US4413019Dec 2, 1981Nov 1, 1983The Standard Products CompanyRadiation curable adhesive compositions and composite structures
US4423106Apr 23, 1982Dec 27, 1983Mahn John EPolyester and polyurethane
US4430372Jun 11, 1982Feb 7, 1984Firma Carl FreudenbergNon-woven fabric with improved hot-press properties and method for manufacturing same
US4438533May 27, 1981Mar 27, 1984Kufner Textilwerke KgInterlining for garments and method for the manufacture thereof
US4465723Jun 11, 1982Aug 14, 1984Firma Carl FreudenbergFixation insert with improved flash-through safety and method for manufacturing the same
US4588629Jul 1, 1985May 13, 1986Taylor Derek PEmbossed fabrics to give contrasting colors
US4652478Jan 29, 1986Mar 24, 1987Franz Joseph RathHot sealing adhesive layer, cut-to-size, detachable mounting
US4668323Feb 15, 1985May 26, 1987Uniroyal Englebert Textilcord S.A.Method of making flexible, fiber-covered, sheet-like textile article
US4687527Aug 28, 1985Aug 18, 1987Kabushiki Kaisha Tokyo HoraishaMethod of forming flock patterns
US4693771Apr 10, 1985Sep 15, 1987Springs Industries, Inc.Thermoplastic and cotton fibers mixed
US4741791Jul 18, 1986May 3, 1988Bemis Associates Inc.Flocked transfer material and method of making heat-transferable indicia therefrom
US4810549Aug 24, 1987Mar 7, 1989High Voltage Graphics, Inc.Plush textured multicolored flock transfer
US4861644Aug 30, 1988Aug 29, 1989Ppg Industries, Inc.Printed microporous material
US4895748Apr 3, 1989Jan 23, 1990Squires William JFlocked foam fabric with flattened fibers which are color printed
US4923848Apr 10, 1987May 8, 1990Dai Nippon Insatsu Kabushiki KaishaImage formation on objective bodies
US4931125Oct 16, 1987Jun 5, 1990The Dow Chemical CompanyMethod for adhesive bonding with pretreatment of components
US4937115Dec 19, 1988Jun 26, 1990Ppg Industries, Inc.Bacteria impermeable, gas permeable package
US4961896Nov 4, 1988Oct 9, 1990Cadillac Products, Inc.Method of making simulated fabric
US4980216Oct 16, 1987Dec 25, 1990Roempp WalterDifferent design patterns
US4985296Mar 16, 1989Jan 15, 1991W. L. Gore & Associates, Inc.Fillers, high strength
US5008130Jun 22, 1989Apr 16, 1991Uniroyal Textilcord, S.A.Method of producing a patterned flocked web of material
US5009943Oct 21, 1988Apr 23, 1991Stahls' Inc.Pre-sewn letter and method
US5041104Jul 27, 1988Aug 20, 1991Bonar Carelle LimitedNonwoven materials
US5047103Feb 14, 1989Sep 10, 1991High Voltage Graphics, Inc.Method for making flock applique and transfers
US5059452Oct 18, 1989Oct 22, 1991Squires William JFlocked foam fabric with flattened fibers which are color printed
US5077116Nov 9, 1990Dec 31, 1991Lefkowitz Leonard RForming fabric having a nonwoven surface coating
US5110670Jun 14, 1989May 5, 1992Hoechst AktiengesellschaftFilm for transfer metallizing
US20040055692 *Jul 3, 2003Mar 25, 2004Abrams Louis BrownFlocked stretchable design or transfer
US20070219073 *Nov 22, 2004Sep 20, 2007Werner MannschedelGymnastics Band
US20080299397 *Jun 4, 2007Dec 4, 2008Leander Michiel KenensComposite thermoplastic elastomer structures with high adhesion performance and uses for the same
US20100173119 *Sep 29, 2009Jul 8, 2010New Textile Technologies GmbhNarrow fabric with elastomeric coating and flock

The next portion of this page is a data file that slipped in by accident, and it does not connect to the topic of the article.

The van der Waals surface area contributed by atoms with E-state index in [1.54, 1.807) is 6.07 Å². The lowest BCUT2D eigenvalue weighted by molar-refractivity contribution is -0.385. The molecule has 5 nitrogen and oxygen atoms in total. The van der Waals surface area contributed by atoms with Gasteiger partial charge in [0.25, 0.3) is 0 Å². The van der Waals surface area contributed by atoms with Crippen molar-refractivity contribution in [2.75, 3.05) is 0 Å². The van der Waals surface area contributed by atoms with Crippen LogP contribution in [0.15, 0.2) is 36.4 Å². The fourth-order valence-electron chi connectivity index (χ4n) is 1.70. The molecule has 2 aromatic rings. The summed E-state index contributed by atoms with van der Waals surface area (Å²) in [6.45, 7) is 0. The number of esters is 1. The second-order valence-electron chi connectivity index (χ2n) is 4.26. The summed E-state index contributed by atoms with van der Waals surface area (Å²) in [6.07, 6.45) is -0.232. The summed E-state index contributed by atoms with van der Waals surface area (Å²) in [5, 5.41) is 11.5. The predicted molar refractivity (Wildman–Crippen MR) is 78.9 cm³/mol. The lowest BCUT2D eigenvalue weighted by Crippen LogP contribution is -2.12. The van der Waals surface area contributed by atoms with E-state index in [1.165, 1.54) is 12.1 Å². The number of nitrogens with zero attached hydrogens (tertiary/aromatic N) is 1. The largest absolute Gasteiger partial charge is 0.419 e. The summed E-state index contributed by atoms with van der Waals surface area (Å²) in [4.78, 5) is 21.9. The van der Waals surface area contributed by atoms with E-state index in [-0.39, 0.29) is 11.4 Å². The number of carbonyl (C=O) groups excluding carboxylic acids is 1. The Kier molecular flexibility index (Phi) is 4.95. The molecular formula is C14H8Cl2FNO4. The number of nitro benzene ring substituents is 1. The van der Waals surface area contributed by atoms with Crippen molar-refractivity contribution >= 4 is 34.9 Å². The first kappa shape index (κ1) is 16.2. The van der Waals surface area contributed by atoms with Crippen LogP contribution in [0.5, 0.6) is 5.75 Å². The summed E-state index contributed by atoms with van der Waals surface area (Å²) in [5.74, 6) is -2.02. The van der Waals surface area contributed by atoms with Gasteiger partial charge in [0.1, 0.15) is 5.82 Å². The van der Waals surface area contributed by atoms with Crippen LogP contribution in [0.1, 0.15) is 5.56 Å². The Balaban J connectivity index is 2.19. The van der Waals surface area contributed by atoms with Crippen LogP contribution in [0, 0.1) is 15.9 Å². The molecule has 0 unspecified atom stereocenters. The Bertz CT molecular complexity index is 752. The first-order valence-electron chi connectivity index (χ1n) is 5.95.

Non-Patent Citations
Reference
1"Bemis-Specialty Films"; available at http://www.benisworldwide.com/products/films.html; 2004; 2 pages.
2"Celgard Announces New Products and New Customer"; May 2, 2005; 1 page.
3"Characteristics of Commonly Used Elastomers" avaliable at http://www.deerfieldurethane.com/Deerfield-Urethane-Brochure.pdf, date unknown, 4 pages.
4"Fabric Processing Guidelines and Expected Product Attributes," Wellman, Inc., The Fibers Division (Jul. 25, 2001), 8 pages.
5"Flockin' to Precision"; Images Magazine; Feb. 1992, 1 page.
6"Hettinga: Plastics Technology for the Future, Available Today!" website (circa 2000), 4 pages.
7"Opposites Attract"; Collano AG, Switzerland, Aug. 2004; 1 page.
8"Polymers", Chemistry, Unit 16, date unknown, pp. 313-325.
9"PolyOne-OnFlex(TM)-S Styrenic Thermoplastic Elastomers", printed Feb. 9, 2010, 2 pages.
10"PolyOne-OnFlexTM-S EH Economy Grades (High Density)", PolyOne® Corporation 2007, pp. 1-2.
11"PolyOne-OnFlexTM-S EL Economy Grades (Low Density)", PolyOne® Corporation 2007, pp. 1-2.
12"PolyOne-OnFlexTM-S FG Food Contact Grades", PolyOne® Corporation 2007, pp. 1-2.
13"PolyOne-OnFlexTM-S KE Grades for 2K Moulding on Engineered Thermoplastics", PolyOne® Corporation 2007, pp. 1-2.
14"PolyOne-OnFlexTM-S Thermoplastic Elastomer Compounds", PolyOne® Corporation 2007, pp. 1-6.
15"PolyOne-Synprene RT-3750", PolyOne® Corporation Feb. 9, 2010, 1 page.
16"PolyOne-Synprene RT-3770", PolyOne® Corporation Feb. 9, 2010, 1 page.
17"PolyOne-Synprene RT-3790", PolyOne® Corporation Feb. 9, 2010, 1 page.
18"PolyOne-Synprene RT-3850MS", PolyOne® Corporation Feb. 9, 2010, 1 page.
19"PolyOne-Synprene RT-3870M", PolyOne® Corporation Feb. 9, 2010, 1 page.
20"Product Information" Celgard Inc.; available at http://www.celgard.com/products/product-information.cfm; 1 page; undated.
21"Versaflex® OM 3060-1-Technical Data Sheet", GLS Corporation, available at http://glscorporation.com/gls2/print.jsp?productID=182, Feb. 9, 2010, 2 pages.